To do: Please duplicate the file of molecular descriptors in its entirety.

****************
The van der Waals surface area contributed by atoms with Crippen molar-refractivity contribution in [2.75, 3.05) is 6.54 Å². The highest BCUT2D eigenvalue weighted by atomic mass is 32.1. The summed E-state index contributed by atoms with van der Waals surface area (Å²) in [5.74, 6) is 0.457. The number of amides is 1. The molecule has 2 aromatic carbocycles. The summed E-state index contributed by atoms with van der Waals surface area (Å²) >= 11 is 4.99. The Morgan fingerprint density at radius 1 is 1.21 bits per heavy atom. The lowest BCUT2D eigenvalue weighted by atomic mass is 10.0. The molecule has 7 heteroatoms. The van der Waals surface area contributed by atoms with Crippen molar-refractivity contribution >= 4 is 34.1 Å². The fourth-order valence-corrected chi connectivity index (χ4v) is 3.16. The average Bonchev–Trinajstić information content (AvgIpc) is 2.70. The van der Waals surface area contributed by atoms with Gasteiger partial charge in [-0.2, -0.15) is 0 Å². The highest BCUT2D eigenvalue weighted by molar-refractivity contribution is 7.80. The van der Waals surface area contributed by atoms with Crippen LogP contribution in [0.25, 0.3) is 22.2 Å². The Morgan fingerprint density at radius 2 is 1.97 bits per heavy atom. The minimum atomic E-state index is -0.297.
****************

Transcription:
The van der Waals surface area contributed by atoms with Crippen molar-refractivity contribution in [2.75, 3.05) is 6.54 Å². The highest BCUT2D eigenvalue weighted by atomic mass is 32.1. The summed E-state index contributed by atoms with van der Waals surface area (Å²) in [5.74, 6) is 0.457. The number of amides is 1. The molecule has 2 aromatic carbocycles. The summed E-state index contributed by atoms with van der Waals surface area (Å²) >= 11 is 4.99. The Morgan fingerprint density at radius 1 is 1.21 bits per heavy atom. The lowest BCUT2D eigenvalue weighted by atomic mass is 10.0. The molecule has 7 heteroatoms. The van der Waals surface area contributed by atoms with Crippen molar-refractivity contribution >= 4 is 34.1 Å². The fourth-order valence-corrected chi connectivity index (χ4v) is 3.16. The average Bonchev–Trinajstić information content (AvgIpc) is 2.70. The van der Waals surface area contributed by atoms with Gasteiger partial charge in [-0.2, -0.15) is 0 Å². The highest BCUT2D eigenvalue weighted by molar-refractivity contribution is 7.80. The van der Waals surface area contributed by atoms with Crippen LogP contribution in [0.25, 0.3) is 22.2 Å². The Morgan fingerprint density at radius 2 is 1.97 bits per heavy atom. The minimum atomic E-state index is -0.297.